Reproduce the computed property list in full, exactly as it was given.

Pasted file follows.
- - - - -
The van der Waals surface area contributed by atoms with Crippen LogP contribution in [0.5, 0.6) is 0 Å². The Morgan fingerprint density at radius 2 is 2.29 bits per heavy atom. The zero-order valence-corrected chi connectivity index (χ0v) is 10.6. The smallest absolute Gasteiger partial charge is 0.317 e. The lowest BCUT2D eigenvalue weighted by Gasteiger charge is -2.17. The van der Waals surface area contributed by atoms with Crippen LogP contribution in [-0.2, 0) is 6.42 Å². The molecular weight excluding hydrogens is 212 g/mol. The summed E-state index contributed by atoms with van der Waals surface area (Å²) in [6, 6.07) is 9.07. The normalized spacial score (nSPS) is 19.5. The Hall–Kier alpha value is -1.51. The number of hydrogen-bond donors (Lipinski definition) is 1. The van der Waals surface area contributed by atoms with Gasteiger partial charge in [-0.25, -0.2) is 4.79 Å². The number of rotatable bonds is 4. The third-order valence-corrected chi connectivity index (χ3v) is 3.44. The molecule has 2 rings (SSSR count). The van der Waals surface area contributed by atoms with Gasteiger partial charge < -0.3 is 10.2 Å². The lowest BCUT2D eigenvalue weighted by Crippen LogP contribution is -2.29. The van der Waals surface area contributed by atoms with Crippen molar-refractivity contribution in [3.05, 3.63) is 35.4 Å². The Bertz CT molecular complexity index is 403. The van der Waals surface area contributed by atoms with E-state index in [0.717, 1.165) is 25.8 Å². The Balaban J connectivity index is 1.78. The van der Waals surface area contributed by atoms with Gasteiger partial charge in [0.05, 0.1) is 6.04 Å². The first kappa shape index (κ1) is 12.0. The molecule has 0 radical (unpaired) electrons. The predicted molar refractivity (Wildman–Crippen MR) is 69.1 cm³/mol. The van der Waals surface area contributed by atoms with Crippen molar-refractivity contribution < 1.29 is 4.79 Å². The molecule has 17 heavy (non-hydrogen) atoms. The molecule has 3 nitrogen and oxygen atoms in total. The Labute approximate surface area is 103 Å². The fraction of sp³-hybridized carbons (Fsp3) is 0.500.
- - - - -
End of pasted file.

The van der Waals surface area contributed by atoms with Crippen LogP contribution in [0.5, 0.6) is 0 Å². The Morgan fingerprint density at radius 2 is 2.29 bits per heavy atom. The zero-order valence-corrected chi connectivity index (χ0v) is 10.6. The smallest absolute Gasteiger partial charge is 0.317 e. The lowest BCUT2D eigenvalue weighted by Gasteiger charge is -2.17. The van der Waals surface area contributed by atoms with Crippen LogP contribution in [-0.2, 0) is 6.42 Å². The molecular weight excluding hydrogens is 212 g/mol. The summed E-state index contributed by atoms with van der Waals surface area (Å²) in [6, 6.07) is 9.07. The normalized spacial score (nSPS) is 19.5. The Hall–Kier alpha value is -1.51. The number of hydrogen-bond donors (Lipinski definition) is 1. The van der Waals surface area contributed by atoms with Gasteiger partial charge in [-0.25, -0.2) is 4.79 Å². The number of rotatable bonds is 4. The third-order valence-corrected chi connectivity index (χ3v) is 3.44. The molecule has 2 rings (SSSR count). The van der Waals surface area contributed by atoms with Gasteiger partial charge < -0.3 is 10.2 Å². The lowest BCUT2D eigenvalue weighted by Crippen LogP contribution is -2.29. The van der Waals surface area contributed by atoms with Crippen molar-refractivity contribution in [3.05, 3.63) is 35.4 Å². The Bertz CT molecular complexity index is 403. The van der Waals surface area contributed by atoms with E-state index in [0.717, 1.165) is 25.8 Å². The Balaban J connectivity index is 1.78. The van der Waals surface area contributed by atoms with Gasteiger partial charge in [0.05, 0.1) is 6.04 Å². The first kappa shape index (κ1) is 12.0. The molecule has 0 radical (unpaired) electrons. The predicted molar refractivity (Wildman–Crippen MR) is 69.1 cm³/mol. The van der Waals surface area contributed by atoms with Crippen molar-refractivity contribution < 1.29 is 4.79 Å². The molecule has 17 heavy (non-hydrogen) atoms. The molecule has 3 nitrogen and oxygen atoms in total. The Labute approximate surface area is 103 Å². The fraction of sp³-hybridized carbons (Fsp3) is 0.500.